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To avoid mistakes that that can negatively affect the outcome of a performance appraisal, HR professionals are expected to examine the overall performance appraisal process, as well as examine the employees involved in conducting performance appraisals. Read the Forbes article Ten Biggest Mistakes Bosses Make in Performance Reviews (Links to an external site.), and analyze three of the mistakes. Assume that Cameron, a new manager, is making the three mistakes you analyzed, and evaluate methods or solutions that could be used to avoid these mistakes in the future. Assess what your role as an HR professional would be in correcting Cameron’s three selected mistakes. What corrective measures should you use to remediate problems with managers like Cameron who are responsible for conducting performance appraisals?
Ten Biggest Mistakes Bosses Make In Performance Reviews
Eric JacksonFormer Contributor
I write about technology and media.
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Jan 9, 2012,10:03am EST
This article is more than 10 years old.
In the world of organizational life, there’s no single discussion that causes so much fear and dread on the boss’s side and so much anger and resentment on the direct report’s side than the performance review.
I had drinks last week with a senior guy who works for a global financial institution, who had just had his year-end performance review a couple of weeks ago. He exploded in anger to me about the experience. “I’ve had it with those guys. They don’t give a s— about any of the work I’ve done in the last 3 years. I’m doing the old jobs of 4 people pre-2008 and they don’t thank me and they just want me to do more. I’m quitting.”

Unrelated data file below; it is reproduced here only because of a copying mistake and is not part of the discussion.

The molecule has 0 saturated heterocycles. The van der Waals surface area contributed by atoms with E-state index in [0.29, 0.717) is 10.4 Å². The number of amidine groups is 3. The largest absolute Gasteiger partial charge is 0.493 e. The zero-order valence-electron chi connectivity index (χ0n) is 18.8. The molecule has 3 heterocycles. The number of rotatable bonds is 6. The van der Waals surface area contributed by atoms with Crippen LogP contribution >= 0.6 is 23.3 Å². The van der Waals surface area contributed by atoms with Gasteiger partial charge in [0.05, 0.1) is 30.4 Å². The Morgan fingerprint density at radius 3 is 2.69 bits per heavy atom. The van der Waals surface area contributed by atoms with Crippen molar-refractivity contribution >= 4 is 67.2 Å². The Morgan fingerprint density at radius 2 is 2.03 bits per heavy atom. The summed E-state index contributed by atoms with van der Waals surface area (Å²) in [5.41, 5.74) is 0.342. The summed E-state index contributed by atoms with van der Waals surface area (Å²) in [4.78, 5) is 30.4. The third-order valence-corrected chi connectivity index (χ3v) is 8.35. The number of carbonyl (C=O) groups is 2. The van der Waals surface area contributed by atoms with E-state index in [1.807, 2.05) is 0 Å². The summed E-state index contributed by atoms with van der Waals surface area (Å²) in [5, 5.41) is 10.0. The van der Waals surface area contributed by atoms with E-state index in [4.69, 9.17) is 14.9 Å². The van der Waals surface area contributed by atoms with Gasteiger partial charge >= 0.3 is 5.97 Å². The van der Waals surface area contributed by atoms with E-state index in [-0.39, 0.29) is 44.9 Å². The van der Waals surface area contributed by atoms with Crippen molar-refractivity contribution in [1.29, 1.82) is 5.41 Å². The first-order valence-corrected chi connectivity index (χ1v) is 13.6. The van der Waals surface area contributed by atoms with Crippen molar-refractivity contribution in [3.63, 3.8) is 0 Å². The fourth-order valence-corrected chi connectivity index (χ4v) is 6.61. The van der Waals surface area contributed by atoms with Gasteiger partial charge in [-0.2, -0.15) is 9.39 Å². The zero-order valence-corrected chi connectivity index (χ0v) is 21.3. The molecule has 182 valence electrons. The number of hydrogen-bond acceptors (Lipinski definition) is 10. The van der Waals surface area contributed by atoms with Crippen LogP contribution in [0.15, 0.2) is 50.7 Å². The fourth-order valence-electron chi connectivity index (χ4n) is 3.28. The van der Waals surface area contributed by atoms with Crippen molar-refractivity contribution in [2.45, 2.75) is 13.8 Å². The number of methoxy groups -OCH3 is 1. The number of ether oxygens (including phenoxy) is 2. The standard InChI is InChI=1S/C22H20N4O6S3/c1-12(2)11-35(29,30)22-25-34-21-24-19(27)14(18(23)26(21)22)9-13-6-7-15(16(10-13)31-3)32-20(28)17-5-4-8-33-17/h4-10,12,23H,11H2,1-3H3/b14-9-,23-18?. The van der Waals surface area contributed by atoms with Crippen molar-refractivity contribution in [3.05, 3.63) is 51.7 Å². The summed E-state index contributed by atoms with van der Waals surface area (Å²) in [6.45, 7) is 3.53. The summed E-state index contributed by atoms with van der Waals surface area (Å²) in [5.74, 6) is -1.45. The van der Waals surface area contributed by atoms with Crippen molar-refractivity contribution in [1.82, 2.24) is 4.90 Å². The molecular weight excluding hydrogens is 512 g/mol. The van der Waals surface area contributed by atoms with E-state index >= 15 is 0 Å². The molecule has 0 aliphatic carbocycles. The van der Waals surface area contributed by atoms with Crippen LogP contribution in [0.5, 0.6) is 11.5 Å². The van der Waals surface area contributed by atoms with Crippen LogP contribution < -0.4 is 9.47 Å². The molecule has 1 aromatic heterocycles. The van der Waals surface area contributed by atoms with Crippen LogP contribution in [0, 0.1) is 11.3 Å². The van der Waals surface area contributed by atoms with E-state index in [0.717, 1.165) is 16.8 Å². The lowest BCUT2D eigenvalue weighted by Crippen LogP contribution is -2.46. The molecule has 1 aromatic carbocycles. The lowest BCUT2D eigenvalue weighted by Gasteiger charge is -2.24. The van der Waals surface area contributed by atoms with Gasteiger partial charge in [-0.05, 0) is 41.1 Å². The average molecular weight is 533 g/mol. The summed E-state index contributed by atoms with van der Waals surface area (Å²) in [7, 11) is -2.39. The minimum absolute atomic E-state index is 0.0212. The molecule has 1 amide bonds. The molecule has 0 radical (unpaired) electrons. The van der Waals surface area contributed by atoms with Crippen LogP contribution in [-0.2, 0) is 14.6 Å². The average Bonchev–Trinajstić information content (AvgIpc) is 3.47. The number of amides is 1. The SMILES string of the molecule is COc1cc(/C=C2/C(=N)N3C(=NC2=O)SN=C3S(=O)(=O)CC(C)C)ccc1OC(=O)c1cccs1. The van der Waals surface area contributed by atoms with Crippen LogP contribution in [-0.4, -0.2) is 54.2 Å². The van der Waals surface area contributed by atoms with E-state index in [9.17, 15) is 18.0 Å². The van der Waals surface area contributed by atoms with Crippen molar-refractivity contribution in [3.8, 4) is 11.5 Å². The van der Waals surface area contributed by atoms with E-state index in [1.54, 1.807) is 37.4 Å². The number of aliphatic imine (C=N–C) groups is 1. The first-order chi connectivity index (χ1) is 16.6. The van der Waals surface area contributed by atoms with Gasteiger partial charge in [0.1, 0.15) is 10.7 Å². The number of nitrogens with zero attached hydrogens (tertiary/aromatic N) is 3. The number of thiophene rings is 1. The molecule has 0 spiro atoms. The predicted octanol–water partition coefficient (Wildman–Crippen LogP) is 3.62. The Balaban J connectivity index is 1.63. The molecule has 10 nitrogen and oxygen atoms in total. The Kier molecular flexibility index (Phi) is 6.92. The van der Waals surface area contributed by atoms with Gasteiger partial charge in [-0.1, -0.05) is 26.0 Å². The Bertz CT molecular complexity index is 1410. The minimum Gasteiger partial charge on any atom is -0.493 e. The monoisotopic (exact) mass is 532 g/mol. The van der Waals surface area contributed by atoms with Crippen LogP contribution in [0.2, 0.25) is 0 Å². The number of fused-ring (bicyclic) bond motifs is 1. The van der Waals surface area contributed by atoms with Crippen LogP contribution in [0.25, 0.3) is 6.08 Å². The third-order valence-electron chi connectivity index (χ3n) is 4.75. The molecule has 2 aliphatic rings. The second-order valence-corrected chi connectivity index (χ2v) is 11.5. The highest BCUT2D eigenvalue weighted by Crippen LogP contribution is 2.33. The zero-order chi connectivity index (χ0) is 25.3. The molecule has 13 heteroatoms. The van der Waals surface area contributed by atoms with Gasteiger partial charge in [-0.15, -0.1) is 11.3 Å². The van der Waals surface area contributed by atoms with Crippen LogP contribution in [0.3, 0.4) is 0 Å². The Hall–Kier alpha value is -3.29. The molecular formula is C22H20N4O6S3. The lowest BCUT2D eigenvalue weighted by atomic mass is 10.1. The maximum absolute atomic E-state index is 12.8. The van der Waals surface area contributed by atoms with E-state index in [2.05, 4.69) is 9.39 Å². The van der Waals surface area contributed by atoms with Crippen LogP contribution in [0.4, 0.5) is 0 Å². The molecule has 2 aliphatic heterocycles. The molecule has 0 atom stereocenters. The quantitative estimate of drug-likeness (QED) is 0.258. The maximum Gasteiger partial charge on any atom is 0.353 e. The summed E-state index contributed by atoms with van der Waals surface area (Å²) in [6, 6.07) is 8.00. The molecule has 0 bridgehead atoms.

“Wait a second,” I said. “In this economy? You’re going to quit over this?”
“Damn right. I can find another job in the next month for what I do. If these guys don’t appreciate me, I’ll go somewhere else.”
Why do almost all performance reviews cause aggravation? Here are the top ten ways you can ensure your next performance with your reports will be a total bomb:
1. Too vague. I love the bosses who have 10 minute performance reviews with their people, usually in the last week of the year — after being harassed 4 times from HR to get them done. The meetings are usually called on the spur of the moment: “Hey Sally, could you stop in my office for a sec?” They’re as brief as possible and give the reports no specific feedback on the work they’ve done in the last year. There’s usually lots of “you’re doing good work” and “keep it up” sprinkled in to the conversation. But how does a report take that as feedback and improve their job performance in the next year? Be specific about what you liked and didn’t like in their performance.
2. Everything’s perfect – until it’s not and you’re fired. This reason usually follows #1. Over the years, I’ve heard lots of complaints from laid off workers who never saw it coming and then are bitter when they are tossed aside because they’re apparently no longer getting the job done. They point to a series of glowing annual performance reviews and then suddenly being called into the boss’s office to be let go. People aren’t usually resentful if they’re laid off because the company is suddenly facing a crisis not of their own making (which isn’t usually the case). However, what drives people up the wall is when it’s clear that the boss has been bothered by some aspect of their performance, but never bothered to mention it to them until the time of their firing. “A little heads up would have been nice so I could have tried to improve in that area,” said one person I know who went through this experience.